As news editor Darrell Etherington quipped, Bird has to fly at a slightly higher altitude — at least if it wants to keep its New York Stock Exchange listing. The company warned via a press release and securities filing that it had received word from the NYSE that its share price was “not in compliance” with the exchange’s requirement that Class A Common Stock for a listed company be at least $1.00 over the course of a consecutive 30-day trading period.
Let’s do a rewind on Bird. In November 2021, Bird ended its first day of trading at $8.40 per share. Bird’s share price has taken a swan dive down to $0.56 a share. That’s 93.37% lower, folks.
Some of the deals that got my attention this week while on vacay…
Laka, a bicycle insurance provider, secured additional funding from Porsche Ventures, bringing its Series A to $13.5 million. The Series A was led by Autotech Ventures and followed by Ponooc, a Dutch sustainable mobility investor with close ties to the world’s largest bike seller Pon, and ABN AMRO.
Forvia, the automotive supplier formerly known as Faurecia, increased the company’s share capital by around €705 million ($740.9 million) and will use the proceeds to fund the acquisition of German peer Hella, Reuters reported.
Rohlik, an online grocery delivery startup based out of Prague, raised €220 million ($231 million at current rates) in a Series D round led by a new backer, Sofina, with previous investors — Index Ventures and founder/CEO Tomáš Čupr are the two being named — also participating.
Share Mobility, a startup that provides transportation solutions for companies, closed a $12 million Series A led by Iron Gate Capital and Renewal Funds with participation from Employment Technology Fund, JobsOhio, Seamless Capital and others.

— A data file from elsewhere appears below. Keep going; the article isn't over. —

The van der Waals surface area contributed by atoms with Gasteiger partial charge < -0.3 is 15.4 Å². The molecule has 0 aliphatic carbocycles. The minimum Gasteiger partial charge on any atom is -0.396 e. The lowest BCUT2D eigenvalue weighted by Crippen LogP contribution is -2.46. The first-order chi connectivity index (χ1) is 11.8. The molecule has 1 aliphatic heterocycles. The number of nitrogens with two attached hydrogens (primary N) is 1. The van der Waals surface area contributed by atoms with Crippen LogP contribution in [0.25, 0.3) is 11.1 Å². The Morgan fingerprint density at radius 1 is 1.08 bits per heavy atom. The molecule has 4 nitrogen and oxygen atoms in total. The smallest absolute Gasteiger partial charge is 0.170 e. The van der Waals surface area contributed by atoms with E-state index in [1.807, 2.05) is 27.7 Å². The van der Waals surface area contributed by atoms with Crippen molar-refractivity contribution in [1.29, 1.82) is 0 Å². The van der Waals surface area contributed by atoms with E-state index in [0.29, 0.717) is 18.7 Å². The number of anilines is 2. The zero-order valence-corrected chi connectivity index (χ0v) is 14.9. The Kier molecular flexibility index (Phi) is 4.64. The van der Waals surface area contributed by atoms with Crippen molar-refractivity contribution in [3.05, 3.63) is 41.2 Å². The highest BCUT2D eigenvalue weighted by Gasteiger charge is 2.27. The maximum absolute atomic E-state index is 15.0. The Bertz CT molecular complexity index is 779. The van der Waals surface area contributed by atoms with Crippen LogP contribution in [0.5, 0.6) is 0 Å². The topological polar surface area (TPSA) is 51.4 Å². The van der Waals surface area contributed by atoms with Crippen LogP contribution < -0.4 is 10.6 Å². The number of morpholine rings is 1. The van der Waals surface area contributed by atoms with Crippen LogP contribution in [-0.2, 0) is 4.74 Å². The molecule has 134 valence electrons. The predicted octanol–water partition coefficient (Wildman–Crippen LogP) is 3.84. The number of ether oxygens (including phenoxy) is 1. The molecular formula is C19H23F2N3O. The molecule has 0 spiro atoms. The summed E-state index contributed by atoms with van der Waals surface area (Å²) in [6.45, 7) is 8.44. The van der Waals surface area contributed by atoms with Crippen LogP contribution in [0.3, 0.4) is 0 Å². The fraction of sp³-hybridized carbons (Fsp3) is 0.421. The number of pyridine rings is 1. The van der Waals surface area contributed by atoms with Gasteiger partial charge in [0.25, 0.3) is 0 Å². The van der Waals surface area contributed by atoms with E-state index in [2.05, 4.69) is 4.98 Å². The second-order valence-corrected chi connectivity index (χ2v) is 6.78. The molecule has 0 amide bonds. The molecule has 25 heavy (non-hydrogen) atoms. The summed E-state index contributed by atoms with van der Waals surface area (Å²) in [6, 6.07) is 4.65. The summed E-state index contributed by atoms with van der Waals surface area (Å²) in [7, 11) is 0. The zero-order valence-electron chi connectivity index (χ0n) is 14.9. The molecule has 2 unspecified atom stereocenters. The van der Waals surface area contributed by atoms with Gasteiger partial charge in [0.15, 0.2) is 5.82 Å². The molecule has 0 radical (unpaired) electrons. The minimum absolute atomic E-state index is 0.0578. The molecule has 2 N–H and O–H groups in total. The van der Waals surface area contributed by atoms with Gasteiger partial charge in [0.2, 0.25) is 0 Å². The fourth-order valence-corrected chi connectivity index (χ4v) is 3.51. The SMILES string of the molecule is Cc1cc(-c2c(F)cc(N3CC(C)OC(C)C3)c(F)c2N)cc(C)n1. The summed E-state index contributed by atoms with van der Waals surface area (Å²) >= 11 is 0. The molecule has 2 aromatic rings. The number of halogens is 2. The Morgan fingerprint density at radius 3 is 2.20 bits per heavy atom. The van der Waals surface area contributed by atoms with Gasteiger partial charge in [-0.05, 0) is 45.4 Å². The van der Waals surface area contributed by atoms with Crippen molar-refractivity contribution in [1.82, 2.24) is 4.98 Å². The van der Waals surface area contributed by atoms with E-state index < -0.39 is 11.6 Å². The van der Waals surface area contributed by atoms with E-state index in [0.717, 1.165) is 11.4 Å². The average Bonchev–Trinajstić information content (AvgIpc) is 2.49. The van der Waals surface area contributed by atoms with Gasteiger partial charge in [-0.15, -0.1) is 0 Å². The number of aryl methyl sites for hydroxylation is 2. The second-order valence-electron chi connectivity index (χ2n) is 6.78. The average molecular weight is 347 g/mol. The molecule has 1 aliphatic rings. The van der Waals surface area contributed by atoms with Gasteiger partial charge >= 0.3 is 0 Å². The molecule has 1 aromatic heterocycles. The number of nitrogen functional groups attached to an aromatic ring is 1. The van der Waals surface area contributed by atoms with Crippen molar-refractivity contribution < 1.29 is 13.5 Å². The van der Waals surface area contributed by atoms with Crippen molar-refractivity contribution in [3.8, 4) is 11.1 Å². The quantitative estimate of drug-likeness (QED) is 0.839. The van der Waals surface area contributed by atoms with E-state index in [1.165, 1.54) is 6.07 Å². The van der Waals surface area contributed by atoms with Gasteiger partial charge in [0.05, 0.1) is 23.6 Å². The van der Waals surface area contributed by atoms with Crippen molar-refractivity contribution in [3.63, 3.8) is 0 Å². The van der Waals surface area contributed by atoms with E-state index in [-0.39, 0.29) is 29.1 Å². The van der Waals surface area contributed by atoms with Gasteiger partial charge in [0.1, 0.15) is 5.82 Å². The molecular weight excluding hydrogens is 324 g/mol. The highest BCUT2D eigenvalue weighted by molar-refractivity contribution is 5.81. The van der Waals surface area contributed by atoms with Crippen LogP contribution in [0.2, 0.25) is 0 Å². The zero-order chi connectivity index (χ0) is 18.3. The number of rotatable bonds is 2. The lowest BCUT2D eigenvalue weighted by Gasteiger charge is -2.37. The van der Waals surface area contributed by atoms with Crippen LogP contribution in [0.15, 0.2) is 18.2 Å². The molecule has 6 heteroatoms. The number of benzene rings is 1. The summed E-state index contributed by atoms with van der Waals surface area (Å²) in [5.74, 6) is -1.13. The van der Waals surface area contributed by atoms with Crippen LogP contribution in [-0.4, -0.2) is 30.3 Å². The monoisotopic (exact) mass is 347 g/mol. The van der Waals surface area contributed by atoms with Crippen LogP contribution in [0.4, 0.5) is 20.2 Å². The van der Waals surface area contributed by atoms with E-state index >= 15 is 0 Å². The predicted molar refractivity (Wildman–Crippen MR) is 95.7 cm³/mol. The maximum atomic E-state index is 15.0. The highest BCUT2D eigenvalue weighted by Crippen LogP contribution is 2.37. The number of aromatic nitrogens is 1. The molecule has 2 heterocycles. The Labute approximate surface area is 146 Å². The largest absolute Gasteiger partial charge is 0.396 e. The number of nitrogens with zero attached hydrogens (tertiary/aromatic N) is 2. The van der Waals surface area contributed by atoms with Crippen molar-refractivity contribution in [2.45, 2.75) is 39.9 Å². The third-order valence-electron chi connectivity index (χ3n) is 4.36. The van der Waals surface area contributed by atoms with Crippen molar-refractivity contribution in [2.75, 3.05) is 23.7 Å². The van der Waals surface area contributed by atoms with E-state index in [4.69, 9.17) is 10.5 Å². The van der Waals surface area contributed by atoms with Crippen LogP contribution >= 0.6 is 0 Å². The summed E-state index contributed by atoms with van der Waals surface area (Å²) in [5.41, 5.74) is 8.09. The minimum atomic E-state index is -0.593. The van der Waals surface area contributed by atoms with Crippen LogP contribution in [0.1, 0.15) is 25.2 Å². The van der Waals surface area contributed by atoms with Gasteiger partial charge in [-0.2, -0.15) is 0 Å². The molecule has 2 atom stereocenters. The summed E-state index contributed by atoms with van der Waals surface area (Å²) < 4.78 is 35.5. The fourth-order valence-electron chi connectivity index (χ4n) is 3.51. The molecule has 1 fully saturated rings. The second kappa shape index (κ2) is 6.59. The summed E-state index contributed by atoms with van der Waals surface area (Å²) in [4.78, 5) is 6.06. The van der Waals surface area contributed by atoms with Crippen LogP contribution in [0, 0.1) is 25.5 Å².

Wingcopter, the German drone delivery startup, raised $42 million in a Series A extension led by German retail firm REWE Group and Salvia and XAI technologies.
UVeye, an advanced vehicle diagnostic systems company, received an undisclosed investment from GM Ventures, the capital venture arm of General Motors. UVeye also has entered into a commercial agreement with General Motors, agreeing to work on vehicle-inspection technology projects involving used-car auctions, fleet operations and automotive dealership sales.
Notable reads and other tidbits
Cruise officially became the first company to offer fared rides to the general public in San Francisco as of late Wednesday. The milestone comes after Cruise received official approval from the California Public Utilities Commission in early June to operate driverless in a commercial capacity.
Einride got the OK to start operating its purpose-built, electric, autonomous pods on public roads in the U.S. The pods are built without a cab for a human and they’ll be hauling goods for General Electric Appliances.
Pony.ai has sampled its autonomous driving controller, which is powered by Nvidia’s Drive Hyperion compute architecture, to customers. What’s more, the company is planning to mass produce the system in Q4 2022.
Electric vehicles, charging & batteries
AlixPartners released its 2022 Global Automotive Outlook and one of the key takeaways is that automakers keen to sell EVs will need to switch their focus from speed to cost. Other nuggets: automakers plan to invest $526 billion toward developing EVs through 2026, up from $330 billion on a rolling five-year period they announced last year.
Arrival‘s van has achieved EU certification and received European Whole Vehicle Type Approval (EUWVTA).
Brightdrop, GM‘s commercial EV unit, delivered to FedEx another 150 electric delivery vans.